The Poems Of Henry Kendall Part 5

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Oh! the gorges and gullies are black with crows, And they feast on the flesh of the brave; But the forest is loud with the howls of our foes For those whom they never can save!

Let us crouch with our faces down to our knees, And hide in the dark of our hair; For we will not return where the camp-fires burn, And see what is smouldering there-- What is smouldering, mouldering there!

Where the sad winds sigh-- The dead leaves fly, And our warriors lie; In the dingoes' den--in the white-cedar glen On the banks of the gloomy Urara!

Urara! Urara!

On the banks of the gloomy Urara!

Evening Hymn

The crag-pent breezes sob and moan where hidden waters glide; And twilight wanders round the earth with slow and shadowy stride.

The gleaming clouds, above the brows of western steeps uphurled, Look like the spires of some fair town that bounds a brighter world.

Lo, from the depths of yonder wood, where many a blind creek strays, The pure Australian moon comes forth, enwreathed with silver haze.

The rainy mists are trooping down the folding hills behind, And distant torrent-voices rise like bells upon the wind.

The echeu's* songs are dying, with the flute-bird's mellow tone, And night recalls the gloomy owl to rove the wilds alone; Night, holy night, in robes of blue, with golden stars encrowned, Ascending mountains like to walls that hem an Eden round.

-- * The rufous-breasted thickhead.

Oh, lovely moon! oh, holy night! how good your G.o.d must be, When, through the glories of your light, He stoops to look at me!

Oh, glittering clouds and silvery shapes, that vanish one by one!

Is not the kindness of our Lord too great to think upon?

If human song could flow as free as His created breeze, When, sloping from some h.o.a.ry height, it sweeps the vacant seas, Then should my voice to heaven ascend, my tuneful lyre be strung, And music sweeter than the winds should roam these glens among.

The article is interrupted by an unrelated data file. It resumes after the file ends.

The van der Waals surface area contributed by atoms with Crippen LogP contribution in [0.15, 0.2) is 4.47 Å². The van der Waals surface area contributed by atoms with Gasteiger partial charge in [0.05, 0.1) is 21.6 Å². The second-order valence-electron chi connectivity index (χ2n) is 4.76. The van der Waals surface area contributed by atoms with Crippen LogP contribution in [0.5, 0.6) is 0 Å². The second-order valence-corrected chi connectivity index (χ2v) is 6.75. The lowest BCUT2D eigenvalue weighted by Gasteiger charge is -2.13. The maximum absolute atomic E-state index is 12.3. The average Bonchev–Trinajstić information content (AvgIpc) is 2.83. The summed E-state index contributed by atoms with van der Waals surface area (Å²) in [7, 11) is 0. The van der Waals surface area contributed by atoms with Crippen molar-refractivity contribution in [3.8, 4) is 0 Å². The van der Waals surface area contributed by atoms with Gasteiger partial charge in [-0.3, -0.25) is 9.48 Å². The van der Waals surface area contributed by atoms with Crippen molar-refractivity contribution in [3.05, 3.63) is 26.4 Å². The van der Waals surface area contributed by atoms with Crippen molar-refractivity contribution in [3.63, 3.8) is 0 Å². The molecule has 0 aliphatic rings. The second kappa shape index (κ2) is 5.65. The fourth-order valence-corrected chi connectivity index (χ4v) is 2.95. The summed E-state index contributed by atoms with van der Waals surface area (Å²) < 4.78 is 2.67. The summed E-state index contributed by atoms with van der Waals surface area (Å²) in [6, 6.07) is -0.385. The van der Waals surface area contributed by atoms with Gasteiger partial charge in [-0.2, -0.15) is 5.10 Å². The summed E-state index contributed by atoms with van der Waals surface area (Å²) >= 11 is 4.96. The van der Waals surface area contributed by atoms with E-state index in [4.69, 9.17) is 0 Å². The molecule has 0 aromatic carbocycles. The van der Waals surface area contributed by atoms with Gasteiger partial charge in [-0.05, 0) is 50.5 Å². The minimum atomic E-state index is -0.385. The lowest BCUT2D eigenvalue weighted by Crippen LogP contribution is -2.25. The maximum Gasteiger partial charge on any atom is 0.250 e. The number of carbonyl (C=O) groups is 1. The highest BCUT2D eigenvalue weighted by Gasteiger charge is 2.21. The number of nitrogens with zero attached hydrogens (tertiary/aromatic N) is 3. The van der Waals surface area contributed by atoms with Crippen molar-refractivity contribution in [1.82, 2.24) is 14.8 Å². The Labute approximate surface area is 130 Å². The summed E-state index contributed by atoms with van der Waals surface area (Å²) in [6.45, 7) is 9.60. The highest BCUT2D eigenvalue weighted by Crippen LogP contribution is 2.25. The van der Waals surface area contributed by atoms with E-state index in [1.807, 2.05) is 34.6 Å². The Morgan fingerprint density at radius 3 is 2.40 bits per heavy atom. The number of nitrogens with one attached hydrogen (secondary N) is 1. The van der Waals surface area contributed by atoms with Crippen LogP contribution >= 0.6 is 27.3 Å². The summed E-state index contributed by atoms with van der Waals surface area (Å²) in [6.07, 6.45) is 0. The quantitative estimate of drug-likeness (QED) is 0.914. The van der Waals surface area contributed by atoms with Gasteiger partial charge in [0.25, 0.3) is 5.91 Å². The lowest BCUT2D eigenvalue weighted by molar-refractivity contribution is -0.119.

Go by, ye golden-footed hours, to your mysterious bourne, And hide the sins ye bear from hence, so that they ne'er return.

Teach me, ye beauteous stars, to kiss kind Mercy's chastening rod, And, looking up from Nature's face, to worship Nature's G.o.d.


The sunsets fall and the sunsets fade, But still I walk this shadowy land; And grapple the dark and only the dark In my search for a loving hand.

For it's here a still, deep woodland lies, With spurs of pine and sheaves of fern; But I wander wild, and wail like a child For a face that will never return!

And it's here a mighty water flows, With drifts of wind and wimpled waves; But the darling head of a dear one dead Is hidden beneath its caves.

The Wail in the Native Oak

Where the lone creek, chafing nightly in the cold and sad moonshine, Beats beneath the twisted fern-roots and the drenched and dripping vine; Where the gum trees, ringed and ragged, from the mazy margins rise, Staring out against the heavens with their languid gaping eyes; There I listened--there I heard it! Oh, that melancholy sound, Wandering like a ghostly whisper, through the dreaming darkness round!

Wandering, like a fearful warning, where the withered twilight broke Through a ma.s.s of mournful tresses, drooping down the Native Oak.

And I caught a glimpse of sunset fading from a far-off wild, As I sat me down to fancy, like a thoughtful, wistful child-- Sat me down to fancy what might mean those hollow, hopeless tones, Sooming round the swooning silence, dying out in smothered moans!

What might mean that m.u.f.fled sobbing? Did a lonely phantom wail, Pent amongst those tangled branches barring out the moonlight pale?